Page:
How to survive the 'hungry gap'
It’s no surprise that Lent coincides with the ‘hungry gap’. For many throughout history, and still throughout the world today, dietary abstinence is not an option during these weeks leading up to Easter, but a necessity. The stores are running empty, the winter crops are showing no signs of growth, and the spring crops are, at most, little seedlings battling the frost. It’s a season of waiting, of hope, of hunger. Here on the farm we’re feeding the soil and preparing the raised beds for the next season’s crops. As our anticipation steadily rises, our winter crops steadily diminish.
Thankfully, for those omnivores of us, we have a source of food that does not diminish much over the winter - meat!
We’ve been graced with lots of wonderful meat choices at the shop recently. We had Fiona Gerardin’s succulent kid goat meat from Bere Marsh Farm, the season for which is now over (but we still have some in the freezer!). Today We stocked the fridges with various cuts fresh mutton from Jim Primrose’s flock - the mince will be particularly good for shepherd’s pie. Next week, the beef of Sara’s penultimate British White will be in. The most popular cuts and steaks sell quickly, so if you’d like anything special reserved for you, do let us know. As always, Angel Cottage deliver lovely organic chickens twice a month; again, let us know if you’d like one reserved for you, because they do tend to fly out of the fridge!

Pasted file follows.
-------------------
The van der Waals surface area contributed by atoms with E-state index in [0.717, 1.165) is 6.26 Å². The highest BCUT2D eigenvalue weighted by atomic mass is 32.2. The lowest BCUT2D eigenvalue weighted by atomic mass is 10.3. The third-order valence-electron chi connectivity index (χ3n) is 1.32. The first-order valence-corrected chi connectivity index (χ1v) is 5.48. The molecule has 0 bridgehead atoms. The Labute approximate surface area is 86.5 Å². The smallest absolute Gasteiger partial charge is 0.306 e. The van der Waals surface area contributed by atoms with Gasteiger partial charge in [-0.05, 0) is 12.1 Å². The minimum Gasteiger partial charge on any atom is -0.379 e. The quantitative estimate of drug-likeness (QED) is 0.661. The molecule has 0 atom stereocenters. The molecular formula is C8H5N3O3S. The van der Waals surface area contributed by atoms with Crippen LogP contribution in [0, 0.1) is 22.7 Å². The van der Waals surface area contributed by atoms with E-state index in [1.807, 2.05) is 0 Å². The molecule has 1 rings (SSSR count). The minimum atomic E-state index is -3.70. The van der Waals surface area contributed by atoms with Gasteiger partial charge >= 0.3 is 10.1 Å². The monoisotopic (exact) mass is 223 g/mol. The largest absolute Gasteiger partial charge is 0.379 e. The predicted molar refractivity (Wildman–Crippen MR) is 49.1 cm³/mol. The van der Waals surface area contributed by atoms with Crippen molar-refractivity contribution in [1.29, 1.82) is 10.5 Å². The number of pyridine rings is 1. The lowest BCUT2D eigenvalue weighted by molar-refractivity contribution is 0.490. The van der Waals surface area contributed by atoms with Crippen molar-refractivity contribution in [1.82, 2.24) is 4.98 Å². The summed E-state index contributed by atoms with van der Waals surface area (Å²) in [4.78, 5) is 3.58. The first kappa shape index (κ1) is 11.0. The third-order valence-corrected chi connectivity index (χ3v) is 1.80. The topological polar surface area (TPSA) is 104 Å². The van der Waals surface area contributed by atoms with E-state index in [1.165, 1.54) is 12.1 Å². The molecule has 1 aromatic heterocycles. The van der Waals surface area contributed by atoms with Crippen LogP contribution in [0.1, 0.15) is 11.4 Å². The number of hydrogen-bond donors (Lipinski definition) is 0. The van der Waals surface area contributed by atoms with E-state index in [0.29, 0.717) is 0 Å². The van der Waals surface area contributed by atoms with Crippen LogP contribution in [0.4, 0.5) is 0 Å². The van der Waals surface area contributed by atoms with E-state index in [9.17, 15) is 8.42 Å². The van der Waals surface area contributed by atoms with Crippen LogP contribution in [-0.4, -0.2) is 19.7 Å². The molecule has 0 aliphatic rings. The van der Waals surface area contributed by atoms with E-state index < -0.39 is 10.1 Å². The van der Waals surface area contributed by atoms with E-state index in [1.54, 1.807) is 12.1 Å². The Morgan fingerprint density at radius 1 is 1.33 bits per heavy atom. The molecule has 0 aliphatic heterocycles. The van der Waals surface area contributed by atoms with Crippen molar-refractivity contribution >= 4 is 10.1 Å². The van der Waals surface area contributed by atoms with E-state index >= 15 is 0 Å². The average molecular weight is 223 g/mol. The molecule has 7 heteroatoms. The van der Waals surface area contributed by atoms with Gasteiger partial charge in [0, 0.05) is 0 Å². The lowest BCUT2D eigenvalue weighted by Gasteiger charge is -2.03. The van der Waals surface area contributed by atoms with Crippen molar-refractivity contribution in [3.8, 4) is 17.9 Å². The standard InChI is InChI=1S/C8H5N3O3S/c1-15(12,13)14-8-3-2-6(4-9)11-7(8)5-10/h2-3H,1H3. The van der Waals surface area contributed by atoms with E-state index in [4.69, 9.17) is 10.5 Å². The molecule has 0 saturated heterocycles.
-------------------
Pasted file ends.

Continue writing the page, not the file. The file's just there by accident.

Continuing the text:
So, when the cabbage withdrawal symptoms become too much to bear, just remember we’re always on hand for a yummy roast at the weekend.
Unless, of course, you’ve given up meat for Lent.